• 3 out of 53 out of 53 out of 53 out of 53 out of 5 Anna Kim | 2/16/2014

    " This is a solid book that does a nice job of relating information about the Triangle Fire, which many people may not be aware of. With that said, it is clear that this book was written with younger students as the primary audience. The sentences are somewhat choppy and the details can be a bit unfocused, especially at the end. While I was able to figure out the point that the author was trying to make, I'm not sure that many students would be able to make the connections between gangsters, union corruption, international trade, and the need for further reform. "

  • 2 out of 52 out of 52 out of 52 out of 52 out of 5 readknitread | 1/28/2014

    " This book is really more about immigration life. I felt cheated with the cover. The actual fire/event is only a few pages towards the end. Be warned it has graphic pictures. "

  • 5 out of 55 out of 55 out of 55 out of 55 out of 5 Edward Sullivan | 1/16/2014

    " Excellent history that places the Triangle Shirtwaist Factory fire of 1911 in the context of tenement life for new immigrants in early 20th century New York City and the rise of the labor movement. "

  • 5 out of 55 out of 55 out of 55 out of 55 out of 5 Danie P. | 1/8/2014

    " Excellent book on the history of unions, child labor and immigrant labor in America. Written for older children and young adults. Could possibly be used in a book discussion? "

  • 4 out of 54 out of 54 out of 54 out of 54 out of 5 Angela Rosio | 11/30/2013

    " An amazing story about the most deadly workplace fire pre 911. A look back at how government intervention and a few people standing up against the higher-ups, changed how the workplace operates, for the better. An amazing story about the strength and hard work of immigrants to this country. "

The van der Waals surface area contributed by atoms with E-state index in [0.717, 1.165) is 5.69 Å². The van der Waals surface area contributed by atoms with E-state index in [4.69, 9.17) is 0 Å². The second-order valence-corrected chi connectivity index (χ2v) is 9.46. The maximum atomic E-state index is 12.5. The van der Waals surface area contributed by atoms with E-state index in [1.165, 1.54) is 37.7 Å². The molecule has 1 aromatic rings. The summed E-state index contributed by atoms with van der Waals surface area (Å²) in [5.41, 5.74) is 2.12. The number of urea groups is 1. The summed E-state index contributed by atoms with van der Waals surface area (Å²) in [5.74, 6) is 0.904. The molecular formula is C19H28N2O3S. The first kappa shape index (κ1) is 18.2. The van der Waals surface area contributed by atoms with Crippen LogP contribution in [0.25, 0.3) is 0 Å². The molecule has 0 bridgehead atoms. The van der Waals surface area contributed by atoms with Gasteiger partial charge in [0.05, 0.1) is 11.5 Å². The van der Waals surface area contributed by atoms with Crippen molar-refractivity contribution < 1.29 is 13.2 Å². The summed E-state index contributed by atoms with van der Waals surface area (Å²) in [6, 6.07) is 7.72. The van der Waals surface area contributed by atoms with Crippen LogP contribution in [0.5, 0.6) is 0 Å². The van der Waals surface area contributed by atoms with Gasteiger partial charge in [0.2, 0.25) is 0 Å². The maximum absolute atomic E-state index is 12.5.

• 3 out of 53 out of 53 out of 53 out of 53 out of 5 lesleymac | 8/15/2013

    " Good book for someone totally unfamiliar with the fire. The tone was a bit... smarmy? at times. More about unions and the historical setting than about the fire itself. "

  • 4 out of 54 out of 54 out of 54 out of 54 out of 5 Krisi Bacher | 8/12/2013

    " Very informative, and written in a readable way. I was engaged in the story. If more non fiction was published like this - I think we could get more kids to read it. This is a great piece to go with a unit on Immigration and the Presidency of FDR. "

  • 4 out of 54 out of 54 out of 54 out of 54 out of 5 Bea | 4/6/2013

    " Excellent background for a time of immense, out of control growth in industry and our economy. The children and young women paid a terrible price. Excellent period photos. Useful background to such works of fiction as Uprising by Margaret Peterson Haddix. "

  • 3 out of 53 out of 53 out of 53 out of 53 out of 5 Dominique | 11/5/2012

    " A very superficial look at the Triangle Waist Factory fire and its impact on workers' rights. I guess I already knew most of the material in this book, so I didn't find it super enlightening, although I guess if you don't even know what the Triangle Fire is, you might. "

  • 3 out of 53 out of 53 out of 53 out of 53 out of 5 Tracey | 9/1/2012

    " teen nonfiction; history: triangle shirtwaist fire. Appears to be well-written, providing thorough background on immigration, living and working conditions, etc. "

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About the Author

Albert Marrin is the author of numerous nonfiction books for young readers, including the National Book Award finalist Flesh and Blood So Cheap: The Triangle Fire and Its Legacy as well as A Volcano beneath the Snow: John Brown’s War against Slavery, and Black Gold: The Story of Oil in Our Lives. His many honors include the Washington Post Childrens’ Book Guild Lifetime Achievement Award, the James Madison Book Award for Lifetime Achievement, and the 2008 National Endowment for the Humanities Medal.

About the Narrator

John H. Mayer is a writer, actor, and audiobook narrator. In 1973, he cowrote Radio Rocket Boy, an award-winning short film. He also has narrated dozens of audiobooks, including American Lion and The Wolf Tree, among many others.